Balls, clubs, devil sticks, unicycles and acrobats traversed the Ramin Room in Bartels Hall throughout the weekend. The room, also known for its large indoor rock-climbing facility, served as the location for the seventh annual Big Red JuggleFest hosted by the Cornell Juggling Club. The event also featured the world-champion teenage juggling duo, Volva and Olga Galchenko.
Jugglers from the Northeast, the West Coast and overseas participated in this year’s festival. Several other colleges also made a presence, with groups from the University of Massachusetts at Amherst, the State University of New York at Oswego, the Rochester Institute of Technology and the University of Rochester.
According to Cornell Juggling Club president Adam Benlifter ’04, it takes “two long months” to organize the event.
Benlifter estimated that on Saturday about 130 to 200 jugglers were present. Juggling commenced on Friday night, but most of the college clubs arrived on Saturday. The juggling also continued yesterday.
There are other juggling festivals in the area, with the Rochester Institute of Technology having one similar in size to Cornell’s JuggleFest. The JuggleFest is unique in another way as well — it is completely free to attend. This includes attendance to the many lessons offered throughout the day, unlike the conventions held by the International Juggling Association, in which participants are charged upwards of $200.
Brian Louisos of the U. Mass juggling club pointed out that the quality of the jugglers at Cornell was just as good as at the IJA conventions.
“It’s nice to meet other jugglers and just have a place to juggle,” said Nic LeBlond of Corning, who has been coming to the JuggleFest for the past three years.
“It’s not so popular in the general public,” he added.
Louisos noticed a different trend at Amherst, where the participants in the juggling club increased from 13 to 20 people in one year with many beginners in the club.
Starting juggling can be a very hard yet rewarding experience. Many jugglers start out with balls and then move on to clubs which resemble bowling pins but are not nearly as heavy. However, there is no conventional way to begin.
David Sheck, a local resident who started juggling five years ago in the San Diego area, said that a lot of practice was required for him to get where he is today. Giving advice for prospective jugglers, Sheck said, “Don’t give up if you don’t get it right away.”
Sheck always wanted to learn how to juggle, and after he took lessons with his father he found a local circus where he could pursue his skill. Currently he is looking for a circus in this area where he can continue in his pursuit.
Along with the less structured juggling, five interactive lessons in various related topics were spread throughout the day. These included lessons covering five ball, devil sticks — tricks with two sticks in hand manipulating a third, larger stick — along with club passing, three ball and tumbling.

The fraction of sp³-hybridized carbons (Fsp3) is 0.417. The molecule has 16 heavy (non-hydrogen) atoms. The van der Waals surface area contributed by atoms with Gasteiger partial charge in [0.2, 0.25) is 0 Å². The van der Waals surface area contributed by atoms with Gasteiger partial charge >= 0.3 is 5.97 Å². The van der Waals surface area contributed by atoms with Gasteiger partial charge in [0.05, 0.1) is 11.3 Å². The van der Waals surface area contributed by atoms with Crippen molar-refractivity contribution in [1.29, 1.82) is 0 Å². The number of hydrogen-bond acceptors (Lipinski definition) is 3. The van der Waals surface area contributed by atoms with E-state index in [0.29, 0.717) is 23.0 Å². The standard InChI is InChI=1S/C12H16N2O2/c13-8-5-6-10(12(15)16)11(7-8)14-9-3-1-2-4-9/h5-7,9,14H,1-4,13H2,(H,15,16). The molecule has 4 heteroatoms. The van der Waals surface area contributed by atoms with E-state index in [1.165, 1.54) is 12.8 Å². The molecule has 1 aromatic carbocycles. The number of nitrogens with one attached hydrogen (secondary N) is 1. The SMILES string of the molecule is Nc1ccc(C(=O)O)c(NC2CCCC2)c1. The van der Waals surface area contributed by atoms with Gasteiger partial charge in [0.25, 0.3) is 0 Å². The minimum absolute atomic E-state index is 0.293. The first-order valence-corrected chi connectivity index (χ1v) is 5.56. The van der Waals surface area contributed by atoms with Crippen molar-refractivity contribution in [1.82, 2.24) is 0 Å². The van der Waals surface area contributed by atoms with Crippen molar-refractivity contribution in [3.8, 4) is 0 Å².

The lessons attracted quite a bit of attention. About 15 people watched devil sticker Larry Rundle give them advice on different devil stick tricks such as the “helicopter,” which is when the middle stick is spun around in circles by the other two. He also covered spinning, where one stick is used to spin another one around.
The advice Rundle gave to master the devil sticks was to eliminate any form of a social life, take hallucinogens and practice over and over again. (He added that the hallucinogens were optional.) Indeed, much of the crowd got into the devil sticking by trying his moves out during and after his lesson.
Attending these lessons were not only students, but also adult and teenage jugglers.
Among the more accomplished attendants were a 13- and 16-year-old world-renowned juggling duo, Olga Galchenko and her brother Volva, who hold the world record for club passing. Club passing involves multiple clubs passing from person to person. The Russian duo can pass as many as 11 clubs to each other. The pair live in New Hampshire, and both came down for the JuggleFest and to perform in the juggling show at the State Theatre on Saturday night.
They also gave a club passing lesson where they showed off their skills in not only passing the clubs to one another but also turning around and spinning while doing so. A large crowd gathered to watch the accomplished pair.
The show at the State Theatre included the Russian pair; Hilby, the famous Ithaca juggler who performs at the Ithaca Festival and other local events; Ivan Pecel and Jen Slaw.
“The standard is very high,” said Greg Owsley, a juggler from the University of Rochester at JuggleFest.
He pointed out that the State Theatre show would be unique because the audience is composed of fellow jugglers. Indeed, many of the jugglers at the festival were planning on going to the performance.
Not only was juggling included in this year’s event, but there was a contingent of about six unicyclists riding around on the artificial grass. Later on Saturday night a unicycle competition was scheduled where the riders could show off their skill.
The diversity in performers was made clear with the gear strewn about on the floor, ranging from the fairly conventional clubs and balls to nunchucks, machetes and swords. Tables were also set up by various juggling vendors selling their juggling goods.
“Everyone here has a common link,” Owsley added.
Archived article by Ted Van Loan